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Handling temper tantrums


My 4-year-old recently threw a temper tantrum complete with yelling, crying and dropping to the floor when I did not allow her to push the cash register buttons while checking out at a store. I offered her stickers if she would get up and walk out of the store quietly. She did not. So my boyfriend, her father, picked her up and took her to the car screaming. Once at the car, I again offered her stickers if she would get into her car seat quietly. (She does not like to ride in her car seat.) She complied and thus earned the stickers.  

My boyfriend feels that she should not have received anything given her poor behavior. I feel that parents should reward children for good behavior (in her case, getting into the car quickly and quietly), and ignore bad behavior (the initial temper tantrum). Who is correct?



Young children often have difficulties at stores. They want things and they are often (rightly) denied them. We can predict that this situation will likely result in a temper tantrum if we don’t do some pre-teaching about proper behavior.  

Do this before you go to the store next time. Make sure you approach this subject with your daughter during a neutral time when you are not upset. Focus on what you want her TO DO and not what you don’t want her to do. 

Say something like, “Honey, we are going to check out. Remember that the lady is the only one who can push the buttons. Mommy doesn’t get to and you don’t either. You can use a calculator to keep track of how many items we buy (give her a calculator from your purse).”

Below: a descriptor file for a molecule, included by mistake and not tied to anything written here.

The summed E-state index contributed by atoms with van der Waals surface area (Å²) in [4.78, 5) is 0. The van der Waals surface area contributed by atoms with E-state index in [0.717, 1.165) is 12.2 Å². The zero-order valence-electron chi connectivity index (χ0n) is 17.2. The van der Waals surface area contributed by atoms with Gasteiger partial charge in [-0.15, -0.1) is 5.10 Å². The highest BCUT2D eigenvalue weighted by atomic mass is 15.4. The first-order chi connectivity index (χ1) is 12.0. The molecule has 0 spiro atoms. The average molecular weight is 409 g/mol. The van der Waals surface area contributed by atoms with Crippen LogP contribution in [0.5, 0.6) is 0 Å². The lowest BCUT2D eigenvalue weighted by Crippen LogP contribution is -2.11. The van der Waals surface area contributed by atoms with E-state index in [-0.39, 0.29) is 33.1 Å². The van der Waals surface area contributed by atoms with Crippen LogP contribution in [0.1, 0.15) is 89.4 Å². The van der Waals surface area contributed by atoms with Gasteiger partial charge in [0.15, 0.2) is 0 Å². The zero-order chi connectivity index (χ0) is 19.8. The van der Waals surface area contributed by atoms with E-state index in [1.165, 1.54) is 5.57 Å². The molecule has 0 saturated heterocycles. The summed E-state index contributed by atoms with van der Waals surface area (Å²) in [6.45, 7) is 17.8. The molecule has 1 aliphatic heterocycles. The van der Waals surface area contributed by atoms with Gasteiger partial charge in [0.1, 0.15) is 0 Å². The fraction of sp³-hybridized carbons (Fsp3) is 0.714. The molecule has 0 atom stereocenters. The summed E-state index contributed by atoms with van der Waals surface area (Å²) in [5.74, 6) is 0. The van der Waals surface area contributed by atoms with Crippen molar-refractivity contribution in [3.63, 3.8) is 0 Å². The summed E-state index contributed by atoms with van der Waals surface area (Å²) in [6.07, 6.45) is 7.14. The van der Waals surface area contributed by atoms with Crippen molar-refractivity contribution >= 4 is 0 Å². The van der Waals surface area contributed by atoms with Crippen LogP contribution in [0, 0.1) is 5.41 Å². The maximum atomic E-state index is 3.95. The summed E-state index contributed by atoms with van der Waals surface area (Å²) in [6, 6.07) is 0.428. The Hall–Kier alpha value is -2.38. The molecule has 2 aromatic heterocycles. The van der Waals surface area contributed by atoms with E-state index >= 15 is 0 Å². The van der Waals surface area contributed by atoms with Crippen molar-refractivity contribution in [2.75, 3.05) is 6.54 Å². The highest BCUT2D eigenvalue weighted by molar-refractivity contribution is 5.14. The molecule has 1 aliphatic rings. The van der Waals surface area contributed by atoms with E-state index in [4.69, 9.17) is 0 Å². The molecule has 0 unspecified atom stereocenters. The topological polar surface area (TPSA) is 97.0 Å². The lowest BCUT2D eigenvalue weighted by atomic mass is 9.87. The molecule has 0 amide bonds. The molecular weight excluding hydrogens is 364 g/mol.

If she has a total at the end of the transaction, give her a high-five or a pat on the back. Praise her, saying that maybe one day she will be able to work in a store like the lady behind the counter.  

You asked who was correct: you or your ​boyfriend. In a way, you both were. Your daughter getting into her seat quietly was good behavior and should be praised.  But instead of stickers, reward her with a hug and verbal praise. Remind her that now she will be safe in the car.  

Using stickers to coax her out of poor behavior may be confusing for her. If she didn’t earn them earlier for leaving the store quietly, she should not have another chance to earn them moments later.

Her father also has a point. Her temper tantrum was not acceptable, and this behavior needs to stop. Instead of just ignoring poor behavior, she should be taught a more acceptable behavior.  

On the drive home or once she is at home, she should also lose a privilege that she enjoys (a negative consequence). Rather than watching her favorite cartoon, she can practice self-control strategies to use the next time she feels like throwing a temper tantrum.  

Teach her to count to 10 or to take a deep breath. She can hug herself firmly to control herself. Make sure she knows that the loss of the cartoon is a result of her temper tantrum. We have to help children connect their behaviors to what happens to them as a result. That is what consequences are.

Parents are bound to disagree on discipline sometimes. But you must not disagree in front of your daughter or she will become very skillful at manipulation. Sit down together and list a few rules you want to establish for your daughter’s behavior in social settings and at home. List the desired behavior in these situations and the privileges she will earn if she meets your expectations. Also list the negative consequences she will earn if she does not. Please agree on these ahead of time as much as possible.